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Well I did it and I'm glad. Back in the days when my son was just starting out in 40K gaming we bought a tired old Armorcast Baneblade on Ebay and refurbished it. Although he was in extasy with it I was always bothered by the rather primative design and the cranium sized rivets so after I replaced it with a Mars Pattern Baneblade (his fav not mine) I asked him if I could do a bit of a facelift on the old relic.
As usual my documentation is sporadic and there's a lot of pictures of the same thing. My biggest regret is not showing the step by step manufacture of the demolisher cannon which I am especially proud of. Casting new lascannons for the sponsons is missing but the actual barrel manufacture is available so let's get started with a battle board scene of the tank company and the hapless victim in her prime.
Last edited by The_Blackadder; May 2nd, 2008 at 20:49.
First order of business is to get rid of the outrageous sized rivets and cut out the sponsons for a drum mounted pair of bolters.
Last edited by The_Blackadder; April 16th, 2008 at 00:55.
I'm curious as to how you will replace the rivets considering it's a resin model.
Will you just glue individual ones? or make hex bolts?
Are you planning on using any plastic Bits from the new Baneblade at all, like the rear fuel drums or searchlight?
No, I'll not be using any parts from the Baneblade kit. Almost every thing will be cast or scratch built including the nuts on the bolt on bumper. Rivets are the easiest of all, I use various sized straight pins (see my Titan Hunter Thread http://www.librarium-online.com/foru...an-hunter.html and please leave a reply, its fallen off the front page.) Pins have the added value of anchoring the armor panels where plastic is glued on resin and at the scale we're talking a round head and a hex head is too similar to be concerned about IMHO.
About the only bits I used are the various hatches and doors and vents mainly from Leman Russ and Chimera kits.
The chopping continues:
I feel like Sweeney Todd,
If I had it to do over again, I probably would not have chopped up the turret as apart from the excellent mount lock design there was very little left of the original turret when I finished.
Time to stop my mad careering path of destruction and actually do something constructive.
Using industrial quality 'Met-all' epoxy I formed the rear storage compartments on the turret and by laminating sheets of styrene from the slat of a cheap Venetian Blind fabricated the front turret shield. The strap hinges are from round stock and blind material. The main gun is a grey marker pen and the secondary gun is scratchbuilt out of various sized plastic tubing. styrene blind strips formed the edge gusset strips and decorating pins for styrafoam ornaments cut to length form the rivets. I'm more than a little irritated that I didn't document the fabrication of the front hull details. The forward viewport hatch approximated the one that is offered as a bitz from the chimera kit that I didn't know was available. I have the dubious knowledge that mine required a couple of hours labor. The headlight housings, armor, hatch with periscope, periscope forward viewport splash shield were all hand crafted from styrene. Flare launchers and winged skull are the only bitz in the picture.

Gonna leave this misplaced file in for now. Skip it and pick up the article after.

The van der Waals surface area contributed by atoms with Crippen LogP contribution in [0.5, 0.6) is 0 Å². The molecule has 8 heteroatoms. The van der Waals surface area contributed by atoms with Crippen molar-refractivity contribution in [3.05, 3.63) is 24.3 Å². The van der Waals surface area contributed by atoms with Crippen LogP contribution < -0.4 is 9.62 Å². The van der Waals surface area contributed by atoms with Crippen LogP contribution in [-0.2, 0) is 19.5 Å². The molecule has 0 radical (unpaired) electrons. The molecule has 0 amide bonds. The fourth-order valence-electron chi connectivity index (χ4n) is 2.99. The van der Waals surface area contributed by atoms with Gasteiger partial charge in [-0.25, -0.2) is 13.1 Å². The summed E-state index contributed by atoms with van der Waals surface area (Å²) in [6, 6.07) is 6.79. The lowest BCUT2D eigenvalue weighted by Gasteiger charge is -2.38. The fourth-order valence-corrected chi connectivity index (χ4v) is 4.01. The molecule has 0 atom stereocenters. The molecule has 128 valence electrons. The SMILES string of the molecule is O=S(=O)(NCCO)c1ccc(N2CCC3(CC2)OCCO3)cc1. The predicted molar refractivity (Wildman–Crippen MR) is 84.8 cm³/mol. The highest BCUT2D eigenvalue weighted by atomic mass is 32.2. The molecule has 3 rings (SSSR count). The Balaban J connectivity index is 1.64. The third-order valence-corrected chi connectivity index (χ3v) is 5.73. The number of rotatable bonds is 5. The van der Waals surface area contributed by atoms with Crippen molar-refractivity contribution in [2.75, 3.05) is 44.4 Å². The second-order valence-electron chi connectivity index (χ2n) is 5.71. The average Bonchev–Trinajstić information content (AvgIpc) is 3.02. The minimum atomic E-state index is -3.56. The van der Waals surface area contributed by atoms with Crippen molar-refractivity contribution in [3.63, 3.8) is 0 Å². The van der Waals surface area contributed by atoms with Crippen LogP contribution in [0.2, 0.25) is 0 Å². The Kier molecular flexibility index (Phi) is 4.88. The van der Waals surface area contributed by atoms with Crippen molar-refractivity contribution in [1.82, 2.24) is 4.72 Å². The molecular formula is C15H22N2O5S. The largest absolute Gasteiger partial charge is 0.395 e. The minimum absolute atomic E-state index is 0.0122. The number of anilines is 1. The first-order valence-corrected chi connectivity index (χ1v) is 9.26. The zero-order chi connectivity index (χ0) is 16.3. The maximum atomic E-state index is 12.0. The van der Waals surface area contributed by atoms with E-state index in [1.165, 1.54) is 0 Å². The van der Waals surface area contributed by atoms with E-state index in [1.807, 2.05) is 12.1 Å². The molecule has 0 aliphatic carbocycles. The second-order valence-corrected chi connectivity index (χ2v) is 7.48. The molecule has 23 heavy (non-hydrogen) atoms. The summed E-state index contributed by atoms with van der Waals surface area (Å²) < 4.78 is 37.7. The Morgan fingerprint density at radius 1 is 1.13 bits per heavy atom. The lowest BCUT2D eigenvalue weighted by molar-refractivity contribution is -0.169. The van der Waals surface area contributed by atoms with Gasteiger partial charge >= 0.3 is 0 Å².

Insanity thy name is Blackadder
So heres the broadside view of the Armorcast Baneblade before detailing. I glued on secondary armor plate with pins for rivets the engine compartment has been elongated and detailed ala the Lucius pattern (what else). The sponsons cut to receive the drum mounted bolters, incidentally I used half round wood moulding for the drums coated with 'met-all epoxy'but a dowel with a pin thru it would allow the bolters to move. I may do that at a later date.
Detailing the turret was a lot of fun. Since I started this project I couldn't wait to tackle this part. I used bits from a pen to make the range finders filled with epoxy and for electrical conduit fine styrene rods. The hatch is a bitz from a chimera screwed on so it can rotate. The electical cooling fins are sandwiched strips of styrene and the secondary hatch is a piece of sheet styrene.
Just a couple of detail shots while I catch up on my scratch built Warhound Titan. As I stated before a lot of the work on this model was casting in resin. The whole engine compartment is rough cast and sanded to the near approximate specification. As there is significant differences between the Armorcast and Forgeworld chassis's a little compromise was in order, hence the compartment extends a bit deeper on my rebuild. once the detail is added no one ever noticed and until I reviewed these images I'd forgotten myself. The second image displays my first attempt to cast a lascannon turret. A couple of failed attempts and I succeeded in two relatively acceptable castings. A little epoxy to fill in the bubbles and they were ready to mount.
I like my turrets movable so I drilled and tapped the turrets and inserted 6-32 studs into the hole, a thin 6-32 fenderwasher lifted the turret high enough so the paint wouldn't scratch. drilling and tapping the sponson gave me permanently mounted swivel turrets.
A light painting with primer brought out out cutting and sanding discrepancies that needed to be addressed before more detail could be added.
Last edited by The_Blackadder; April 21st, 2008 at 21:04.
When talking about drilling and tapping out threads and installing studs perhaps a visual aid would be in order well excuse me I forgot to post them so here's the lascannon drilled and tapped and readly to install.
The absent minded Blackadder